It’s a unique guest for the Salthaven Wildlife Rehabilitation Centre, but the centre doesn’t want their new guest to get too comfortable.
Salthaven Director Brian Salt says Strathroy-area parents found their child playing with a puppy in their backyard but soon realized this puppy was different.
"They sent us a picture. It was a coyote pup. It was extremely friendly."
In fact, it's clear the pup is anxious for attention and likes seeing people. And he’s not happy when people won't give him that attention, constantly whimpering when they’re near his enclosure.
Salt says that's just the way it's going to have to be. The pup is being kept in a well-shaded pen with very limited human contact. He's fed through a pull out drawer.
The goal is to get him placed with other coyotes as soon as possible, Salt says, "It's a dangerous situation for them because, if they become too habituated on people, you can't release them like that.”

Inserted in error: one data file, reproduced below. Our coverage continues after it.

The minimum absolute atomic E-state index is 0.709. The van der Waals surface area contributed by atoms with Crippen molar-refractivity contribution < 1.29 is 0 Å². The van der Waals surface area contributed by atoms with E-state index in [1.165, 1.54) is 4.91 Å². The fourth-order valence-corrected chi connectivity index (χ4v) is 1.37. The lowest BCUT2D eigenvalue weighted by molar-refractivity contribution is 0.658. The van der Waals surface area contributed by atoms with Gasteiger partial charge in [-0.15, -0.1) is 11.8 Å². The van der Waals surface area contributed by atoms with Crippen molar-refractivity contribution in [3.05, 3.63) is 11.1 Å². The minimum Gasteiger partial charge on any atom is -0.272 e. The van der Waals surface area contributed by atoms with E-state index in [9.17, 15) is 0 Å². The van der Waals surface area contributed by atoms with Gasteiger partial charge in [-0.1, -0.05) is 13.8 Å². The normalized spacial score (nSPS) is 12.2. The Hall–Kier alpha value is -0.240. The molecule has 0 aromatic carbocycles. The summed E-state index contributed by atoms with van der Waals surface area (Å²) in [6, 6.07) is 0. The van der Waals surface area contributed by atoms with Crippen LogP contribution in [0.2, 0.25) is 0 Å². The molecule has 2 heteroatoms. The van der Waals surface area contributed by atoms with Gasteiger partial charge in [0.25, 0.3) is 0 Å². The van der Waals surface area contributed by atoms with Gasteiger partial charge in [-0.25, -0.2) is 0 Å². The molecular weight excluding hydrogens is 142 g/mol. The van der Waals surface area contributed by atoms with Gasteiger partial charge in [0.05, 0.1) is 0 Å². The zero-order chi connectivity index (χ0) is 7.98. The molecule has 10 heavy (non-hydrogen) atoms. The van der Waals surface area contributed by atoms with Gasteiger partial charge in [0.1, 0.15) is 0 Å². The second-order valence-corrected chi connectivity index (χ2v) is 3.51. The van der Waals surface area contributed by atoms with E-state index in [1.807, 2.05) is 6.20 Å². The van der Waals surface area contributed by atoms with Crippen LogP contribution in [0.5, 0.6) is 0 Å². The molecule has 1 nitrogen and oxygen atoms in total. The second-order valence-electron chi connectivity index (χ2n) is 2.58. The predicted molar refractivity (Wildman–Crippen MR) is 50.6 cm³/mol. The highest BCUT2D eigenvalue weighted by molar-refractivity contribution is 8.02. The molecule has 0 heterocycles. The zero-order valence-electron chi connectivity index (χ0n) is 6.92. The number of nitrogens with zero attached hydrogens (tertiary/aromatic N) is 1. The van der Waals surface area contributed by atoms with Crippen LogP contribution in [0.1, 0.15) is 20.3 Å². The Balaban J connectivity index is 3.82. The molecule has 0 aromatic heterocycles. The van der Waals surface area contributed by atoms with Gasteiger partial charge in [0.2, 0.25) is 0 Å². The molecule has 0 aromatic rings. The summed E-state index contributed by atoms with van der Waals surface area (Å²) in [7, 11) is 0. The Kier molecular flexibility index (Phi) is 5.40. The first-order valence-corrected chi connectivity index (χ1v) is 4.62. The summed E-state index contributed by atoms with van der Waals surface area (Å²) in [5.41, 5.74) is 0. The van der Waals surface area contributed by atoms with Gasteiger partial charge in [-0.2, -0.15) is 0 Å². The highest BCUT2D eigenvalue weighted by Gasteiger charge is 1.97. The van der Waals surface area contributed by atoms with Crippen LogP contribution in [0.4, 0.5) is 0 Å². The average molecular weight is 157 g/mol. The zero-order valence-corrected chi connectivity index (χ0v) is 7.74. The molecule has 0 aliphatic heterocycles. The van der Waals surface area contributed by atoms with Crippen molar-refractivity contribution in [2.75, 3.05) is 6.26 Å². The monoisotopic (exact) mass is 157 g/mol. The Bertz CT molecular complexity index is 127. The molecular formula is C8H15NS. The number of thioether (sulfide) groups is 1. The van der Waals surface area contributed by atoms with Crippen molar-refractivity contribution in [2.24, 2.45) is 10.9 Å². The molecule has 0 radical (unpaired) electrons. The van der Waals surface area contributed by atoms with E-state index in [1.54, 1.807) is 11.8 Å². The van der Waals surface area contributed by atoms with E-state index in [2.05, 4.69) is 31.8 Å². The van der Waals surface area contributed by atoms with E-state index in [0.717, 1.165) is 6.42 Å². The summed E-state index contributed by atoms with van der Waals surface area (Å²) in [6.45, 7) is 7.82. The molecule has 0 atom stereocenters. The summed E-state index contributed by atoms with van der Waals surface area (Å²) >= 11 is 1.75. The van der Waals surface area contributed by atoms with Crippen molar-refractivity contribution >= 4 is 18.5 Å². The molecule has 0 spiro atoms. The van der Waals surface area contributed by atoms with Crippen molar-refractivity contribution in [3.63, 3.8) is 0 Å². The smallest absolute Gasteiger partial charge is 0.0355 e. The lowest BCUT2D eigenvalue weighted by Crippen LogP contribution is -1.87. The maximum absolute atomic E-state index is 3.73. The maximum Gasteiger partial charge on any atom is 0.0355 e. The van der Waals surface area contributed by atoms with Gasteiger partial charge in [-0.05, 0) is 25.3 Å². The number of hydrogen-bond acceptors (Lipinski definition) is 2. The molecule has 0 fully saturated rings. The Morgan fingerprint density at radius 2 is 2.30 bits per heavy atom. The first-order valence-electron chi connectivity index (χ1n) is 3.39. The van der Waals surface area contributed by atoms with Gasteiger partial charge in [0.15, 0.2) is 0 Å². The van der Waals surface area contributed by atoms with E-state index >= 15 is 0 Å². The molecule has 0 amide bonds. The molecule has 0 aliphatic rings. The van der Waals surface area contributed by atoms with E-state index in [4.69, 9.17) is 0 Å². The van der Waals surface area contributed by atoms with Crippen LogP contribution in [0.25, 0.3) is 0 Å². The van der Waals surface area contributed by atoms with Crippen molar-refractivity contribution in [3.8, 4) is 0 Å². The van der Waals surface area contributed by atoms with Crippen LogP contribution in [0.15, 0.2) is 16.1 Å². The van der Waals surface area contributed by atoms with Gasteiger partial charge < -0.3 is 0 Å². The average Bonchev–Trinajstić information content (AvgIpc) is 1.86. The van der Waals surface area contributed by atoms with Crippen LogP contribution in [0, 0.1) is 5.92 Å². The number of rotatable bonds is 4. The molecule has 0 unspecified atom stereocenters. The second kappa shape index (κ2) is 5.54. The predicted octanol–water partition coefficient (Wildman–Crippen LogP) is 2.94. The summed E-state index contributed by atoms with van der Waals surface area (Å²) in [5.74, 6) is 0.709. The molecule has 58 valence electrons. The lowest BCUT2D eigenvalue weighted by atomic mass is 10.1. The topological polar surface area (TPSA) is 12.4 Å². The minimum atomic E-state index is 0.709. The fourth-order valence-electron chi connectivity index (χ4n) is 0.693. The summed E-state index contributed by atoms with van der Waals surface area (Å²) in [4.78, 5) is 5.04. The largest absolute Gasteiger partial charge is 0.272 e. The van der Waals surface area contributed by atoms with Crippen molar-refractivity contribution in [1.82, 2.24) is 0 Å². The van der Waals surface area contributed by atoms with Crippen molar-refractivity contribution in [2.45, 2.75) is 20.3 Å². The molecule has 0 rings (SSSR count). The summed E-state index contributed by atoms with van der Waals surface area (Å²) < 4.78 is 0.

A bear cub that had been cared for in an Alberta rehabilitation centre for about a year was shot on Canada Day.
Shortly after being released, the 16-month old cub travelled over 100 kilometers from where it was released and came too close to children.
The episode has raised concerns about whether the cub had been habituated, or made too comfortable around people.
A provincial agency, Alberta Environment and Parks, says it will review data regarding the bear’s release and its time in rehabilitation.
It’s an outcome Salt doesn't want for the coyote pup, "They're dangerous when they're around people because they just don't have any fear of people. So we try to keep the wild in them as much as we can."
While the pup isn't getting all the affection it wants, there’s no shortage of caring.
Salthaven made a social media appeal for a few cans of dog food to give to the pup, along with raw food they provide. More than 100 cans of food came in.
Salt says there's hope the pup will be matched up with other pups at the Toronto Wildlife Centre and then released back into the wild.